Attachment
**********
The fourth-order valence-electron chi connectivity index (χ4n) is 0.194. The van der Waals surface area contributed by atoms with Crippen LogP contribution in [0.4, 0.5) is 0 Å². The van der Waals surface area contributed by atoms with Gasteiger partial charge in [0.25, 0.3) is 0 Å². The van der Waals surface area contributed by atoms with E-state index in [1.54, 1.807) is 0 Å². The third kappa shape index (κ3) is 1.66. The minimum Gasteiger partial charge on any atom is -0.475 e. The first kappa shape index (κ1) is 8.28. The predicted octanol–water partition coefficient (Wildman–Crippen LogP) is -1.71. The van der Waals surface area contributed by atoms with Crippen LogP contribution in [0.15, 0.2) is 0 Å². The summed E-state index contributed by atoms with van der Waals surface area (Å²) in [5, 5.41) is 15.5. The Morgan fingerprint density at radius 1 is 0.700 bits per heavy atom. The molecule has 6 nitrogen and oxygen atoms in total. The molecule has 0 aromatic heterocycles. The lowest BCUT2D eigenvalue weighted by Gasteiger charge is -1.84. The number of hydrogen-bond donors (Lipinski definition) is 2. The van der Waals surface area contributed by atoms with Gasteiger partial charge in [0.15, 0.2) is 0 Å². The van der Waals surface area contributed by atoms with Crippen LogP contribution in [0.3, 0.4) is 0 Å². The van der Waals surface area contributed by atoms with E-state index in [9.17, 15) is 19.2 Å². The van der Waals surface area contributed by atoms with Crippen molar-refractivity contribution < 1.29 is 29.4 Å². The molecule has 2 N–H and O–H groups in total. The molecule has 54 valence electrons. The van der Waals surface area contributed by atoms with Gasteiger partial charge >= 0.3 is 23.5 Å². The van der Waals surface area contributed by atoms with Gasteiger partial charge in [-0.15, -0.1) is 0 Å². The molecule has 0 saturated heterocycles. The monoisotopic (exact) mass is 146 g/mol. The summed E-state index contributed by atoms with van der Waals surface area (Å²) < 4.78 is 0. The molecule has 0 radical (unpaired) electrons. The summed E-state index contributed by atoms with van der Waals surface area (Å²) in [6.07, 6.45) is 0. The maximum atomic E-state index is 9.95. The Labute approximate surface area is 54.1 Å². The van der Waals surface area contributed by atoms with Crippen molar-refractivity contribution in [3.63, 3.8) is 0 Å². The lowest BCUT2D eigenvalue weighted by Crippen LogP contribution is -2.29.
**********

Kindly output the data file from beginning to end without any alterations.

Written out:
The fourth-order valence-electron chi connectivity index (χ4n) is 0.194. The van der Waals surface area contributed by atoms with Crippen LogP contribution in [0.4, 0.5) is 0 Å². The van der Waals surface area contributed by atoms with Gasteiger partial charge in [0.25, 0.3) is 0 Å². The van der Waals surface area contributed by atoms with E-state index in [1.54, 1.807) is 0 Å². The third kappa shape index (κ3) is 1.66. The minimum Gasteiger partial charge on any atom is -0.475 e. The first kappa shape index (κ1) is 8.28. The predicted octanol–water partition coefficient (Wildman–Crippen LogP) is -1.71. The van der Waals surface area contributed by atoms with Crippen LogP contribution in [0.15, 0.2) is 0 Å². The summed E-state index contributed by atoms with van der Waals surface area (Å²) in [5, 5.41) is 15.5. The Morgan fingerprint density at radius 1 is 0.700 bits per heavy atom. The molecule has 6 nitrogen and oxygen atoms in total. The molecule has 0 aromatic heterocycles. The lowest BCUT2D eigenvalue weighted by Gasteiger charge is -1.84. The number of hydrogen-bond donors (Lipinski definition) is 2. The van der Waals surface area contributed by atoms with Gasteiger partial charge in [0.15, 0.2) is 0 Å². The van der Waals surface area contributed by atoms with Crippen LogP contribution in [0.3, 0.4) is 0 Å². The van der Waals surface area contributed by atoms with E-state index in [9.17, 15) is 19.2 Å². The van der Waals surface area contributed by atoms with Crippen molar-refractivity contribution < 1.29 is 29.4 Å². The molecule has 2 N–H and O–H groups in total. The molecule has 54 valence electrons. The van der Waals surface area contributed by atoms with Gasteiger partial charge >= 0.3 is 23.5 Å². The van der Waals surface area contributed by atoms with Gasteiger partial charge in [-0.15, -0.1) is 0 Å². The molecule has 0 saturated heterocycles. The monoisotopic (exact) mass is 146 g/mol. The summed E-state index contributed by atoms with van der Waals surface area (Å²) < 4.78 is 0. The molecule has 0 radical (unpaired) electrons. The summed E-state index contributed by atoms with van der Waals surface area (Å²) in [6.07, 6.45) is 0. The maximum atomic E-state index is 9.95. The Labute approximate surface area is 54.1 Å². The van der Waals surface area contributed by atoms with Crippen molar-refractivity contribution in [3.63, 3.8) is 0 Å². The lowest BCUT2D eigenvalue weighted by Crippen LogP contribution is -2.29.